(This review may contain spoilers for the story content.)
Introduction: Hello, valued readers. Today’s comic review is on a story arc that I have known I had wanted to review for a while but kept putting off because I did not want to oversaturate this review blog with Titans tales. However, whenever I would reflect on what comic story to review next, “Teen Titans: Then & Now” continually sprung to mind, so I finally gave in. This story is from Teen Titans Vol 2, which lasted from 1996-1998 and starred a brand new team of Titans that had no prior connections to any of the past incarnations. The main arc of “Then & Now” takes place within issues #12-15, with #16 being an epilogue. The comic is written and penciled by Dan Jurgens, with the Titan-famous George Pérez running inks within the main arc. “Then & Now” is by far one of my favorite Titans stories ever—and this statement is coming from someone who has read every Titans tale from inception to 2018. The title “Then & Now” stems from the fact that the story equally uses both original Titans as well as the new team, marking the first meetings between the veterans and the rookies. Additionally, the story’s name reflects how the events of the story are a result of the Titans’ past affecting the present. All-in-all, this story holds much significance, on which I will elaborate shortly.
Plot Summary: Nightwing (Dick Grayson) summons his old teammates, Flash (Wally West), Tempest (Garth), and Arsenal (Roy Harper), when he receives a distress message from Loren Jupiter, their incarnation of the Teen Titans’ old benefactor and now current benefactor for the team’s newest incarnation, which consists of Atom (Ray Palmer), Argent (Toni Monetti), Joto (Isaiah Crockett), Risk (Cody Driscoll), and Prysm (Audrey Spears). Learning that Jupiter has been kidnapped, the four original Titans investigate. As they do so, they slowly begin to regain memories of a past adventure, shown via flashback. The past adventure put them up against the villain Haze, Jupiter’s son, whom they deduce is behind the current goings-on as well.
Arriving at Haze’s hideout, the original Titans are forced to battle the new Teen Titans when Haze’s illusion-casting powers cause each set of Titans to perceive the other as enemies. The originals fight off young versions of themselves, who taunt them about their insecurities, while the Teen Titans face off against a grouping of the foes they have already gone up against. Once the illusion is broken, the teams work together to defeat Haze. While Haze is defeated, Joto dies in the process, when he absorbs a raging inferno into himself to rescue Jupiter. The heat was too much for Isaiah, and he burnt out and died in Risk’s arms, using his last breaths to say, “Tell…my family I love them very, very…much. Tell them…I died…a Titan.” Everyone involved attends Isaiah’s funeral. Joto’s teammates, unsure how Isaiah felt about them, feel ill-at-ease until Omen teleports into the room and reads Isaiah’s journal aloud to them, so that they can all know how he felt toward them. Inspired by Joto’s serious attitude toward being a hero and a Titan, Argent buckles down and decides they should likewise take being heroes seriously. She rallies her teammates, but Jupiter enters the room and announces that the Teen Titans are once again disbanded.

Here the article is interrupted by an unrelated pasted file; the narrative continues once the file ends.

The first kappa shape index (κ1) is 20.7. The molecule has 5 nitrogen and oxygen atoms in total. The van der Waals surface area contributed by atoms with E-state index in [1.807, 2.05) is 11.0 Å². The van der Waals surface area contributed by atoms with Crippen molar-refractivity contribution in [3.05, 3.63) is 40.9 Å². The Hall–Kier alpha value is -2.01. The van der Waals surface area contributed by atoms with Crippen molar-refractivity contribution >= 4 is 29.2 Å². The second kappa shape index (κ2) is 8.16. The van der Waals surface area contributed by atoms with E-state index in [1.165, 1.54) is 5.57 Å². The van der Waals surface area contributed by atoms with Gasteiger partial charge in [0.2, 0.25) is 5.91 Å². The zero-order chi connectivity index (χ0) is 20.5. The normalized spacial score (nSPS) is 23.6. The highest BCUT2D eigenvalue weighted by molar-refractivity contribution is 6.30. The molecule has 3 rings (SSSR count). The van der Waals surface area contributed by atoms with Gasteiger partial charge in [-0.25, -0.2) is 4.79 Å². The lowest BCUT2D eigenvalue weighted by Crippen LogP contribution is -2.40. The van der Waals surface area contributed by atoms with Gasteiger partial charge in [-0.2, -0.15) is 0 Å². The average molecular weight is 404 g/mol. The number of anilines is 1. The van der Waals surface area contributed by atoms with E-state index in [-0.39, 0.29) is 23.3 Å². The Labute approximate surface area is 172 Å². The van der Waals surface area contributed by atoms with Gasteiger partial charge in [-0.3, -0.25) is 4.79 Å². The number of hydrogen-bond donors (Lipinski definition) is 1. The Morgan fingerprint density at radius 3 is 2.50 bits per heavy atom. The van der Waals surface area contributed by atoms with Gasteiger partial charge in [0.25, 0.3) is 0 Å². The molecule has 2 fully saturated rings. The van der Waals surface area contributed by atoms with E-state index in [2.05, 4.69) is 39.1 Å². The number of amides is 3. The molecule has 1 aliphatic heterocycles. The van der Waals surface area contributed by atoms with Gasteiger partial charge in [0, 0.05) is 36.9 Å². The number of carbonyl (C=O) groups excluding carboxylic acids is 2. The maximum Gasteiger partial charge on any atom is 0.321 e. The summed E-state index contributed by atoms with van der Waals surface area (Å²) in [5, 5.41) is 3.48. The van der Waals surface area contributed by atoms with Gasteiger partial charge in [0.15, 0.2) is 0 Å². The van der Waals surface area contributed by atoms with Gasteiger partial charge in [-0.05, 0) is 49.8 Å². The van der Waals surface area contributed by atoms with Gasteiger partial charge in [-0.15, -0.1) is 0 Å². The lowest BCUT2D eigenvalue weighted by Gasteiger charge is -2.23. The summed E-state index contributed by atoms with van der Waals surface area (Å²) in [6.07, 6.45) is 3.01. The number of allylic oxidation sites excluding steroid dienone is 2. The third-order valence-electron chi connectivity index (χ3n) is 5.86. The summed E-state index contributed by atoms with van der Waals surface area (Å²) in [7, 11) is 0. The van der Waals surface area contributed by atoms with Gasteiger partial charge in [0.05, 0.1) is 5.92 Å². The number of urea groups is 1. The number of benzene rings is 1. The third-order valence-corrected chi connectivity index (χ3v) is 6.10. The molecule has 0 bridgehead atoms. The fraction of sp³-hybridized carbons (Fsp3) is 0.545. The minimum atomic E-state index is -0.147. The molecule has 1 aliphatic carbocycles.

Plot Analysis: Dan Jurgens crafts an intricately executed plot that accomplishes a multitude of significant objectives at once. Firstly, Jurgens brings the founding members of the Teen Titans together (sans Donna Troy, who was de-powered and grieving the loss of her child at the time). At this point, this new Teen Titans series has been around for about a year, but because the five members did not have ties to the previous incarnations of the team, some fans were skeptical of them and kept them at arms-length, emotionally speaking. Fans missed the classic characters. Jurgens addressed this issue by having the active founding members guest-star for this story arc. Not only did Jurgens use Dick, Wally, Garth, and Roy, he used them to serve as proxies for the fans who favored the “traditional” characters. Each issue of the main arc had one of the four narrate, allowing readers to see their thoughts and view the story from their varying perspectives. Jurgens wrote each character so that their thoughts toward the new Teen Titans reflected various opinions fans had (and had published through the titles letter columns), while making sure the words were given using each character’s respective voice so that they were still “them” and not simply stand-ins for the readers.
They wonder if the new kids deserve the mantle or if they have what it takes to be heroes, but they ultimately come to view the kids as Titans. By having the older Titans acknowledge the new kids, Jurgens placates many Titans fans who were similarly skeptical of the newest TT team. “If Nightwing and the others can accept them as Titans, so can I,” is what I believe Jurgens was hoping fans would think. In this effort, I think Jurgens enhanced the effect of the original Titans’ acceptance of the newer team by having them address many fans’ issues with the new group. If they had not, their acceptance may have seemed like a transparent ploy to have reluctant readers accept the new kids, which could have made them dislike Atom’s team even more. However, by raising the concerns and pushing through them, the original Titans’ acceptance gained more credibility. In-universe, this acceptance worked on two levels: The older Titans felt better about the new kids using the name, and the new team felt like they had earned the right to use the name. Having the two incarnations being connected by their shared association with Loren Jupiter helped by giving Jurgens an extra excuse to unite these heroes (Titans Together!)